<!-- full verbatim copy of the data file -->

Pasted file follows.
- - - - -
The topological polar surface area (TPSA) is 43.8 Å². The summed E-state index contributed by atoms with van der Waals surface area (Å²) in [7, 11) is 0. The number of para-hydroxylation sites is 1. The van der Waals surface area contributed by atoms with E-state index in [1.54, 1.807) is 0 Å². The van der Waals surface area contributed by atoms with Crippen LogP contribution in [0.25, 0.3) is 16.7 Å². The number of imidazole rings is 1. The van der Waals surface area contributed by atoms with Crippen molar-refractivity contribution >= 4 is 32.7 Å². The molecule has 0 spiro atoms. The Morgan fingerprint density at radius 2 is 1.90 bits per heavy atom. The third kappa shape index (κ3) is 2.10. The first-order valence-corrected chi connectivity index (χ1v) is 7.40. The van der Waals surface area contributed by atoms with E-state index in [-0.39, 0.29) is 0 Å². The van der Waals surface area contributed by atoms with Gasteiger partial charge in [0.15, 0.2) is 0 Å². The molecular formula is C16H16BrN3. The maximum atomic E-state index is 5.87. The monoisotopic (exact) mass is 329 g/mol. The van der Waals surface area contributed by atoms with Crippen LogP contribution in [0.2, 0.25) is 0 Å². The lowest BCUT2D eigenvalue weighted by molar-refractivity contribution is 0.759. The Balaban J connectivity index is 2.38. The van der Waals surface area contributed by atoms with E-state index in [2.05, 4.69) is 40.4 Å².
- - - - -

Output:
The topological polar surface area (TPSA) is 43.8 Å². The summed E-state index contributed by atoms with van der Waals surface area (Å²) in [7, 11) is 0. The number of para-hydroxylation sites is 1. The van der Waals surface area contributed by atoms with E-state index in [1.54, 1.807) is 0 Å². The van der Waals surface area contributed by atoms with Crippen LogP contribution in [0.25, 0.3) is 16.7 Å². The number of imidazole rings is 1. The van der Waals surface area contributed by atoms with Crippen molar-refractivity contribution >= 4 is 32.7 Å². The molecule has 0 spiro atoms. The Morgan fingerprint density at radius 2 is 1.90 bits per heavy atom. The third kappa shape index (κ3) is 2.10. The first-order valence-corrected chi connectivity index (χ1v) is 7.40. The van der Waals surface area contributed by atoms with E-state index in [-0.39, 0.29) is 0 Å². The van der Waals surface area contributed by atoms with Gasteiger partial charge in [0.15, 0.2) is 0 Å². The molecular formula is C16H16BrN3. The maximum atomic E-state index is 5.87. The monoisotopic (exact) mass is 329 g/mol. The van der Waals surface area contributed by atoms with Crippen LogP contribution in [0.2, 0.25) is 0 Å². The lowest BCUT2D eigenvalue weighted by molar-refractivity contribution is 0.759. The Balaban J connectivity index is 2.38. The van der Waals surface area contributed by atoms with E-state index in [2.05, 4.69) is 40.4 Å².